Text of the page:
One of the appeals of The Philippines is that almost…
Invariably one of the hardest things for me during my travels in South East Asia was dealing with the stray and often hungry or sick animals. It was this that reminded me of one of my fundamental truths. I love animals and I want to help them. This epiphany has led me to decide that I want a career working with them someday and has inspired me to try to become a veterinarian one day. I have made more furry friends while I’ve traveled than I have human friends.
I didn’t meet many stray animals in Malaysia so I went to a cat cafe in Penang. The little guy above was a big sleepy head, until he started licking the foam of your coffee.
In Koh Phi Phi there are a lot of cats around but not many dogs. This girl would be at the Stones Bar fire show every night without fail. If you were playing soccer or frisbee on the beach then you would have another player whether you liked it or not. I never learned her name but she is the darling of that end of the beach on Phi Phi.
On the morning that I was to leave for Koh Pha-Ngan I had a bit of time to kill before the bus so I decided to try and find somewhere for breakfast. I think this guy belonged to the resort that I was staying in while I was in Khao Sok. He followed me from my bungalow, up the main street and stayed with me while I ate. Then he followed me back to the bus stop and waited with me until it was time for me to leave. He loved attention and had a penchant for trapping my feet.
When I arrived in Koh Pha-Ngan for the full moon party I stayed in the Haad Rin area. I often ate at The Outback Bar since it was owned by the same people as my hostel and I would sometimes get a discount for staying there. Two days in a row this cutie came to me for some attention. She loved a good chin scratch. I moved to the other side of Koh Pha-Ngan and was adopted by another kitty. For three days she hung around my bungalow and slept on my lap while I relaxed in the hammock. She was a very vocal cat. I usually heard her before I saw her.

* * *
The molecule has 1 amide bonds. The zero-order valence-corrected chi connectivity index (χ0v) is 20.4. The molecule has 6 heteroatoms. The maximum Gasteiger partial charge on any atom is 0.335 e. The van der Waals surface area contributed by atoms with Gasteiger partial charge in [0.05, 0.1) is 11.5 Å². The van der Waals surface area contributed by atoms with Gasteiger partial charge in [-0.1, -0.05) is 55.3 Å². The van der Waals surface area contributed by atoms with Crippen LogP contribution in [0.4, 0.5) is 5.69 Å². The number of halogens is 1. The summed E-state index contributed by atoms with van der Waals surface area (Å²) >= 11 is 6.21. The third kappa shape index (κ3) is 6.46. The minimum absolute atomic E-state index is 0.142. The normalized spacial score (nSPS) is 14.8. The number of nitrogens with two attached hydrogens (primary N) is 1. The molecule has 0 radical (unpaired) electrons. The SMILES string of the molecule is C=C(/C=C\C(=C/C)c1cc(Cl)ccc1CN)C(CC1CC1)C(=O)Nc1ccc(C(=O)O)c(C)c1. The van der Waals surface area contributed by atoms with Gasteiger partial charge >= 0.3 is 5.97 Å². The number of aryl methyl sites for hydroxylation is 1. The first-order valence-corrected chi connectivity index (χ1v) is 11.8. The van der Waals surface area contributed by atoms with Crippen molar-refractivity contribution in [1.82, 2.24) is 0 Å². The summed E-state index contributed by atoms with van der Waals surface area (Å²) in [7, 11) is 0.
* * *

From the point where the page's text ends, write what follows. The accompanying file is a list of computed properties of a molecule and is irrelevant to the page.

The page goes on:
I arrived in Chiang Mai very early in the morning after catching an overnight bus from Kanchanaburi. I wasn’t able to check in so I left my bags at the hostel and went to explore. Along the way I spotted this kitty on the side of the street. It was very, very timid so I had to sit on the sidewalk and move slowly so as not to scare it. I had my travel pillow on my lap so it made itself quite at home on my lap. It was still very skittish and when a bus drove past it bolted. I never saw the little one again but we were friends for half an hour.
While I was in Chiang Mai I also visited Elephant Nature Park and got a chance to play with some of their rescues. They have over 400 dogs and only something like 20 staff that work with them. Needless to say they don’t get anywhere near enough attention. I really think we made their day.
All bark at first. But as soon as I called him he was all over me demanding attention. According to his owner he’s very cheeky and will take every bit of attention you’re willing to give. Sukhothai.
This little girl was just a baby and what a playful kitten she was. I was having dinner at BARacuda in Donsol when i felt a tug on my dress. I looked between my feet to see her chewing on it. If it wasn’t my dress it was my shoelaces. Such a cheeky baby!
I’ve met many more puppies and kitties, these are just the ones I took photos of. You’re never far from an attention starved animal in South East Asia. I have had my heart torn in two at times by what I’ve seen these animals go through. Please be kind to them when you visit. If you can afford it there are usually animal rescue associations around that are grossly under-funded and are always grateful for donations of anything from cash to food to flea treatments to old clothes for bedding. It’s a good idea if you have old sheets or clothes and some room in your suitcase to take them over for them. Some places will also facilitate adoption overseas as well if you can take on an animal.